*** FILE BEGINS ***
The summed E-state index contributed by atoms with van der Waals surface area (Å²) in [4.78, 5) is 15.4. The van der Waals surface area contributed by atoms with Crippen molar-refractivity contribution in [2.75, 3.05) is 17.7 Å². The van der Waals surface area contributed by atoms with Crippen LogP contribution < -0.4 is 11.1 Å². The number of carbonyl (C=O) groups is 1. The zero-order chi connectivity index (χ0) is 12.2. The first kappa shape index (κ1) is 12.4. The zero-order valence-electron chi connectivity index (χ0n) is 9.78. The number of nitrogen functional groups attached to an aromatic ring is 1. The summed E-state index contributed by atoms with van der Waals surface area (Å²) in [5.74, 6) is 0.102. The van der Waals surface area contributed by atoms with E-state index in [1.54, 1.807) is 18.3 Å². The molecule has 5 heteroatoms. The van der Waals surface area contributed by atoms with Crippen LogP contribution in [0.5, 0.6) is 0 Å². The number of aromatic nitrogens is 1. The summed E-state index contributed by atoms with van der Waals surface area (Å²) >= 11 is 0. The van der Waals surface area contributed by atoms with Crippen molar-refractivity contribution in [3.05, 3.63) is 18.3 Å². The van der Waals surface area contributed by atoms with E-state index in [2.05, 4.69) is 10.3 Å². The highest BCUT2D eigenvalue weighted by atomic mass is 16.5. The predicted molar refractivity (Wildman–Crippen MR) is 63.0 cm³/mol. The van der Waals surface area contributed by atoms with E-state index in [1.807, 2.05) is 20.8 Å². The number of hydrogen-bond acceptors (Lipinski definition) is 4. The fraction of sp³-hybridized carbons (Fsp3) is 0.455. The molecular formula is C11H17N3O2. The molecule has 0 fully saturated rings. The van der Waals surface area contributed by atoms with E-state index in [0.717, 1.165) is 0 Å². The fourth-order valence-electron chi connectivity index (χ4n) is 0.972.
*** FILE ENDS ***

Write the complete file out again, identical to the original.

The summed E-state index contributed by atoms with van der Waals surface area (Å²) in [4.78, 5) is 15.4. The van der Waals surface area contributed by atoms with Crippen molar-refractivity contribution in [2.75, 3.05) is 17.7 Å². The van der Waals surface area contributed by atoms with Crippen LogP contribution < -0.4 is 11.1 Å². The number of carbonyl (C=O) groups is 1. The zero-order chi connectivity index (χ0) is 12.2. The first kappa shape index (κ1) is 12.4. The zero-order valence-electron chi connectivity index (χ0n) is 9.78. The number of nitrogen functional groups attached to an aromatic ring is 1. The summed E-state index contributed by atoms with van der Waals surface area (Å²) in [5.74, 6) is 0.102. The van der Waals surface area contributed by atoms with E-state index in [1.54, 1.807) is 18.3 Å². The molecule has 5 heteroatoms. The van der Waals surface area contributed by atoms with Crippen LogP contribution in [0.5, 0.6) is 0 Å². The number of aromatic nitrogens is 1. The summed E-state index contributed by atoms with van der Waals surface area (Å²) >= 11 is 0. The van der Waals surface area contributed by atoms with Crippen molar-refractivity contribution in [3.05, 3.63) is 18.3 Å². The van der Waals surface area contributed by atoms with E-state index in [2.05, 4.69) is 10.3 Å². The highest BCUT2D eigenvalue weighted by atomic mass is 16.5. The predicted molar refractivity (Wildman–Crippen MR) is 63.0 cm³/mol. The van der Waals surface area contributed by atoms with E-state index in [1.807, 2.05) is 20.8 Å². The number of hydrogen-bond acceptors (Lipinski definition) is 4. The fraction of sp³-hybridized carbons (Fsp3) is 0.455. The molecular formula is C11H17N3O2. The molecule has 0 fully saturated rings. The van der Waals surface area contributed by atoms with E-state index in [0.717, 1.165) is 0 Å². The fourth-order valence-electron chi connectivity index (χ4n) is 0.972.